Automixis, where meiosis is followed by fusion to produce diploid egg cells, occurs facultatively in the reticulated python and copperhead viper. Parthenogenesis by automixis has also been identified in hammerhead sharks (Sphyrna tiburo), Atlantic blacktip sharks (Carcharhinus limbatus) and zebra sharks (Stegostoma fasciatum). Apomixis is less common in snakes, but has been documented in the burmese python. Even more unusually, one obligate clonal species has been identified – the Brahminy blind snake. This snake is an all-female species with , and a beautiful example of gynogenesis.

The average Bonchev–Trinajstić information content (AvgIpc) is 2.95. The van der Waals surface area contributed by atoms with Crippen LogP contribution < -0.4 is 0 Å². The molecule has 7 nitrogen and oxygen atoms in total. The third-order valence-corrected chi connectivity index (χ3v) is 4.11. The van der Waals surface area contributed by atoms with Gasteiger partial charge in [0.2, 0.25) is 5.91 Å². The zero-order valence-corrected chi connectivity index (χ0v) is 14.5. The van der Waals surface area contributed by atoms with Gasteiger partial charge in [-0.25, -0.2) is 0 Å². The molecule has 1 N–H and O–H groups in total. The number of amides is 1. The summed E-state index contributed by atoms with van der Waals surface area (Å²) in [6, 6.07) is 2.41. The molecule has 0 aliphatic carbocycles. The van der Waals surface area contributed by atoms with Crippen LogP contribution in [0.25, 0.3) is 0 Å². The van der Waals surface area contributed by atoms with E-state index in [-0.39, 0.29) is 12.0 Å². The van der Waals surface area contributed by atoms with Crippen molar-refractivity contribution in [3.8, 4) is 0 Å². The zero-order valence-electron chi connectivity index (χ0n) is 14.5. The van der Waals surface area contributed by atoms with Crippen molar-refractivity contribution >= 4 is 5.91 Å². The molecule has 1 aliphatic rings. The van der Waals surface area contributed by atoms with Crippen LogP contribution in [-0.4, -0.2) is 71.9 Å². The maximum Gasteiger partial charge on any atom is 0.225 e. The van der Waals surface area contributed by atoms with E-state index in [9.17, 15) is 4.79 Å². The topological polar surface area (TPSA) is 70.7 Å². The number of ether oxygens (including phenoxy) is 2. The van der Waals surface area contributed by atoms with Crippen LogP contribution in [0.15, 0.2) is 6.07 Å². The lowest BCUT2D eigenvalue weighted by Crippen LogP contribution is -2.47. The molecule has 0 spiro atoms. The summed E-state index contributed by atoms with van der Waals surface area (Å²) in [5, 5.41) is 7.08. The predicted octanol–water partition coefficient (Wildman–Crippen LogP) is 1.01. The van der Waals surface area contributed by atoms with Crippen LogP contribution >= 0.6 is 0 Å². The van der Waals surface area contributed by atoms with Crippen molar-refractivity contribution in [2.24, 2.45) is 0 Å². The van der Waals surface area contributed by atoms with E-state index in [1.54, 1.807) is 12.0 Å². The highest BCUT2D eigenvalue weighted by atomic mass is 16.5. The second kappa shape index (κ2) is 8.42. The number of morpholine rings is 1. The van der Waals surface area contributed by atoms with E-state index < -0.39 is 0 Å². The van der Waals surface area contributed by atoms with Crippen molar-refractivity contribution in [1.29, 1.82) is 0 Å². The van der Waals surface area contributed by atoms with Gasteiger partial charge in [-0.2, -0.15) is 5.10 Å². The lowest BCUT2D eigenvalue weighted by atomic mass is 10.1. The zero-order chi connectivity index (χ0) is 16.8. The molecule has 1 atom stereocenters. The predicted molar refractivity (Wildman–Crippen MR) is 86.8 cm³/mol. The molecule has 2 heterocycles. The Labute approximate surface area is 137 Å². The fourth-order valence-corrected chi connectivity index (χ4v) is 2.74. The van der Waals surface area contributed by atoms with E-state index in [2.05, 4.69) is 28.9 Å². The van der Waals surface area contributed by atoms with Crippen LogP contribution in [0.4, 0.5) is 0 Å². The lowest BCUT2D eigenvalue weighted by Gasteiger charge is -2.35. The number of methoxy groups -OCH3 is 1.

Gynogenesis, and the related phenomenon pseudogamy, is a sneaky solution to another barrier to the evolution of clonal reproduction. In many species, sperm or seminal fluid is needed to trigger egg maturation, meaning that clonally-produced eggs would be inviable. Essentially, this trigger mechanism locks species in to sexual reproduction. Or does it? Species like the Brahminy blind snake get around the problem by ‘mating’ with males of a closely related species, using the sperm to trigger egg development without the male ever contributing any genetic information to the resulting offspring. This tactic has also evolved in some species of fish, in fact, my first ever blog post for Curious Meerkat looked at this phenomenon in Amazonian Mollies (Poecilia formosa). Gynogenesis is also common among clonal amphibians, like the unisexual mole salamander (Ambystoma sp), and the Japanese wrinkled frog (Rana rugosa).